Crossing the line in a time of 2:53:46, Jacek had ran a brilliant race and the slight detour had brought his total distance covered up to 27 miles.
Despite an elevation gain of 2,654ft, Jacek somehow managed to run at an average pace of 6:25 per mile, which is quite staggering really over such a taxing route.
The 2nd placed runner, John Melbourne of Tadworth AC arrived at the finish 27 minutes later, registering a time of 3:20:50, so it was as comprehensive a victory for Jacek as you’re ever likely to see. Paul Russhard took 3rd place in a time of 3:22:50.
Tracy Cook of Dorset Doddlers was first female over the line and did very well to come in 6th overall in a time of 3:34:51. Jessica Anand was 2nd female in a time of 3:55:04, which put her in 24th place overall, with Charlotte Baker of Gillingham Trotters taking the prize for 3rd lady in a time of 3:59:48.
A total of 247 people completed the race, all finishing comfortably within the eight hour cut off time.
Meanwhile in the Half Marathon race, Kirsty Drewett was having a whale of a time, out there enjoying the start of the British summertime.
Luckily, Kirsty also enjoys the tougher, trickier trail routes and spends a lot of her time over the Purbeck enjoying the fresh countryside air. And running of course.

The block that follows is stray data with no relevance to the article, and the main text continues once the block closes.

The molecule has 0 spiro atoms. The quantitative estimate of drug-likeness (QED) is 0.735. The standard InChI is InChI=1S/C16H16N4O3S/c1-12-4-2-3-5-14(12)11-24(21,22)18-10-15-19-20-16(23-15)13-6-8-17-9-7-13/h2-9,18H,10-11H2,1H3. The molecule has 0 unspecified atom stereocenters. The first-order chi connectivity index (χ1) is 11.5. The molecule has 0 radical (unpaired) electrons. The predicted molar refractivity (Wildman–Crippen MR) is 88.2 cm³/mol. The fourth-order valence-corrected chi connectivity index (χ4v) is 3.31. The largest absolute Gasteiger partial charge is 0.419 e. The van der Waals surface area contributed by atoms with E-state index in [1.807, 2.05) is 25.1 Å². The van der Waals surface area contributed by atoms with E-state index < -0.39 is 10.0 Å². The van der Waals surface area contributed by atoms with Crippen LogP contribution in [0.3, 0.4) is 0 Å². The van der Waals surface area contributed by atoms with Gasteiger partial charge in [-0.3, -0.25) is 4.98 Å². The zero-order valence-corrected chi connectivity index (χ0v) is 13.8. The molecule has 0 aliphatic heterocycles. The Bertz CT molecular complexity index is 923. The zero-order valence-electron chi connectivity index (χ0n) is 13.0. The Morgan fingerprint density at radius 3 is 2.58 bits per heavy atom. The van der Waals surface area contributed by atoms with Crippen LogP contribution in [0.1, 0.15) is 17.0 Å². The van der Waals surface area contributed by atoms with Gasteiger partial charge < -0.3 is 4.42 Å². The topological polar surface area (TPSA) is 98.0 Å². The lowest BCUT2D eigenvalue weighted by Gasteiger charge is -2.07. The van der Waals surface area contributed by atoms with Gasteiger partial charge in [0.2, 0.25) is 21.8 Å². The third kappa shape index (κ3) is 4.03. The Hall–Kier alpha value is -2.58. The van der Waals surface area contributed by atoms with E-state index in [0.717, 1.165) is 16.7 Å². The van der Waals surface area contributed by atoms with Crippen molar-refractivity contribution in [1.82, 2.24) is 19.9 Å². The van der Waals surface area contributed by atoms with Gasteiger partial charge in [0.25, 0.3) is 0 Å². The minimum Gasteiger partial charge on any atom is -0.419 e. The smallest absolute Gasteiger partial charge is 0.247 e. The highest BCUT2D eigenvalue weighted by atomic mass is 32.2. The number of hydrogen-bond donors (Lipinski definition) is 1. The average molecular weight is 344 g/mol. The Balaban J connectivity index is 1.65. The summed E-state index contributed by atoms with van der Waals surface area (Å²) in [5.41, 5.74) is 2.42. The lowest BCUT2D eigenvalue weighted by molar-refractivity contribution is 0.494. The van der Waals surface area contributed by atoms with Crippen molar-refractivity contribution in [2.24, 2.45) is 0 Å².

In fact, she chose the Purbeck Marathon as her first ever attempt at the distance, so that underlines the courageous and adventurous approach she takes with her running.
Since she wasn’t going for any particular time though, Kirsty just treated it as a fun run, admiring the lovely countryside and taking in the views as she went along.
Despite walking up most of the hills and not really pushing herself to the limit at any point, Kirsty still finished in 49th place in the final standings, completing the course in a time of 2:04:07. Not a bad result for a casual morning in the Dorset wilderness.
Kirsty’s elevation gain for the run came to 1,188ft and she finished with an average pace of 9:13 per mile, which isn’t bad considering she walked up a lot of the hills. Jacek’s wife Ela ran well as well, taking 56th place and registering a time of 2:08:31.
Former Bournemouth AC man Sean Edwards, now back in Lytchet Manor Striders colours after a brief stint in the yellow and blue, was the only man to complete the half marathon course in under 1 hour 30 minutes.
His time of 1:28:06 netted him the win, with a margin of almost three minutes over Nicholas Twomey of Ranelagh Harriers who was 2nd in a time of 1:30:53.
Bruce Campbell of Egdon Heath Harriers took 3rd place in a time of 1:35:16. The first female over the line was Caroline Stanzel who was 10th overall, completing the course in a time of 1:38:55.
She was followed by Sarah Trim of Running for Time who registered a time of 1:42:31 to put her in 12th overall. Tamsin Neale of Burnham Joggers was 3rd lady, finishing in 1:45:32 which put her in 15th on the overall leader-board.
Next up for Jacek is the Rotary Easter Quarter Marathon in Boscombe which he will complete as part of a longer training run. He’ll then head over to Florida for the Wings for Life Run on 5th May, where he’ll attempt to be the last man standing for the third time in a row.